New Sensations

Saint Harison on his debut album, losing friends, and going viral: ‘I threw my phone across the room when Elton John followed me’

As the R&B breakthrough artist celebrates the launch of his debut EP, Saint Harison speaks to Ellie Muir about going viral, his starstruck encounters, and what it means to ‘dig deep’ for his music

Sunday 17 September 2023 06:30 BST
<p>Saint Harison grew up as a musical theatre kid in Southampton, where he attended a local pop academy</p>

Saint Harison grew up as a musical theatre kid in Southampton, where he attended a local pop academy

You’re so heavy!” moans 26-year-old R&B singer Saint Harison at his five-month-old miniature dachshund, Louis. An almost identical sausage dog, this one called Vinnie, pokes his head into the frame on our Zoom call. “Come here,” says Harison, scooping up the dogs as they wriggle in his arms. “Say hi, Louis!”

Harison – whose real name has been conspicuously scrubbed from the internet – is exhausted as he speaks to me from his living room in Southampton. He was up late last night, doling out relationship advice to a friend while reeling from the shock of seeing his latest celebrity Instagram follower: British supermodel Cara Delevingne. “I threw my phone across the room when I saw the notification!” he laughs.

There have been plenty of phone-throwing moments lately, ever since Harison released his soulful, gospel-inflected debut EP Lost a Friend in May. “I definitely threw my phone across the room when Elton John followed me,” he says, his voice high-pitched with excitement. “That was probably when I cracked my screen.” Ultimate British hun and The Only Way Is Essex star Gemma Collins is also an Instagram-avowed fan. “Gemma Collins is a queen!”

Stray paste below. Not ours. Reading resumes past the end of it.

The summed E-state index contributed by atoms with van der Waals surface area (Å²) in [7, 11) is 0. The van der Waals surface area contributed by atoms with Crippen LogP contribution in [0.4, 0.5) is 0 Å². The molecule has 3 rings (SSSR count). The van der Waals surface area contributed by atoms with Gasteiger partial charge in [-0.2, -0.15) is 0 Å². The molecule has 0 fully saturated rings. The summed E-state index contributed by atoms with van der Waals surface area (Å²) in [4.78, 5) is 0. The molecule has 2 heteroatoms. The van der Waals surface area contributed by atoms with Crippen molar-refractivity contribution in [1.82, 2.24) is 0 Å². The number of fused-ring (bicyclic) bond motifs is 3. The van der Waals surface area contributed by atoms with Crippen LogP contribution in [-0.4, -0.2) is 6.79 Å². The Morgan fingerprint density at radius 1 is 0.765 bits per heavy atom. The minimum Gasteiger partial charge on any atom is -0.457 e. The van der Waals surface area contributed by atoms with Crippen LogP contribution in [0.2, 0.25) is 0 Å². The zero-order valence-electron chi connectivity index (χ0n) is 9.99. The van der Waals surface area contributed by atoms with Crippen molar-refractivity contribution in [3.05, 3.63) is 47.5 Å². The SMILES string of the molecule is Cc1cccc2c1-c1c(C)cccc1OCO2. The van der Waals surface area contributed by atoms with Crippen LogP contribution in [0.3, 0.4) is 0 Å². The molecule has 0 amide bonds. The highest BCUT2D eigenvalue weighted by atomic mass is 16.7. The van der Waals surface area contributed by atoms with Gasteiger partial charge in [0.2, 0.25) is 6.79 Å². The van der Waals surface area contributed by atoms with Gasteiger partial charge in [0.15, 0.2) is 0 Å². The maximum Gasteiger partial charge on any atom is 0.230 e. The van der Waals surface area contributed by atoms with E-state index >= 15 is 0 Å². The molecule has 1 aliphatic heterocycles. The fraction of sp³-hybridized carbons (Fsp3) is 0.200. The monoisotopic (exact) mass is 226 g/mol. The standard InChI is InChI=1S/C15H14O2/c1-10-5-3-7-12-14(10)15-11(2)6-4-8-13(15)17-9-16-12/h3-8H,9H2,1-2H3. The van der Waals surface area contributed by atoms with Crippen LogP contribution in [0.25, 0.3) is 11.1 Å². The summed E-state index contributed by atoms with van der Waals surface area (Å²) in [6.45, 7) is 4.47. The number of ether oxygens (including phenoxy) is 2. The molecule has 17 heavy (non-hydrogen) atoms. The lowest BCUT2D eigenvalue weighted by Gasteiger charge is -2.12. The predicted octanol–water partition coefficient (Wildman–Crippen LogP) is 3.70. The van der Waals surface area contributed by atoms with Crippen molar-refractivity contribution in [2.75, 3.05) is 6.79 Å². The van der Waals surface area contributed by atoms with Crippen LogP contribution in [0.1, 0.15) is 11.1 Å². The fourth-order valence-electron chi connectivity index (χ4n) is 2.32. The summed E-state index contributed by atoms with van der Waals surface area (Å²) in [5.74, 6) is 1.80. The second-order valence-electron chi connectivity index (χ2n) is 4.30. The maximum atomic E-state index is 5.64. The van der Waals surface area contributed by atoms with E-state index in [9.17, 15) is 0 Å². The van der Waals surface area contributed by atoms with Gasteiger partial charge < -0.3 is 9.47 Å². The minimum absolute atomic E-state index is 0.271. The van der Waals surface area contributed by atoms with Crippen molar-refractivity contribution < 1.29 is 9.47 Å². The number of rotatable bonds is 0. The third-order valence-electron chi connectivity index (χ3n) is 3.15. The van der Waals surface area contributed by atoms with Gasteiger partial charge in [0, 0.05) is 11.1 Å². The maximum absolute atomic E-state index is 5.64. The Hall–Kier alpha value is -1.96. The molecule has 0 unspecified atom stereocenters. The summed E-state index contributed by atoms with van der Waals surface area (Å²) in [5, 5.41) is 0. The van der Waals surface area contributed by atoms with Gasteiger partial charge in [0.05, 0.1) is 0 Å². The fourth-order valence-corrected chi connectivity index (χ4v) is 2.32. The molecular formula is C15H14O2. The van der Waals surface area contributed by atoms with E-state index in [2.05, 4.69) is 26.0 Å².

Harison was equally shocked when the angelic falsetto riff of his ballad-style song “Ego Talkin’” recently went viral on TikTok. The videos, which collectively have more than 130 million views under the tag #EgoTalkinChallenge, see amateur and professional singers either attempting Harison’s riff themselves or delivering their own spin on the feisty track. “My managers were like, ‘This is the riff, that’s gonna be a thing’ and I was just like, ‘OK?’” he shrugs. “TikTok took over and the riff is in its own universe now.” The American singer-songwriter Tori Kelly, who Harison cites as an inspiration, has also had a go. In keeping with his love of dramatics, Harison had a fittingly visceral reaction. Luckily, his phone was out of reach. “I screamed when I saw Tori Kelly do the challenge,” he says. “I’ve ticked off so many of the boxes on my goal list already – I didn’t expect much from this first project at all.”

Harison grew up as a musical theatre kid in Southampton, where he attended a local pop academy. Rather boldly, as part of his audition for the school’s renowned showcase, he decided to sing Mariah Carey’s “Emotions”, a technical birdsong brimming with notoriously hard-to-hit soprano moments. He got the solo. In a grainy home video that sits pride of place on his Instagram feed, a young Harison, just shy of 10 years old, nails those high notes. His natural red hair is dunked in gel and styled into spikes. (Today, his locks are dyed a shock of neon pink.) The clip is a vision of Noughties nostalgia as the chorus of synchronised backing singers two-step to the beat, almost exactly recreating the much-loved Christmas concert scene in Love Actually.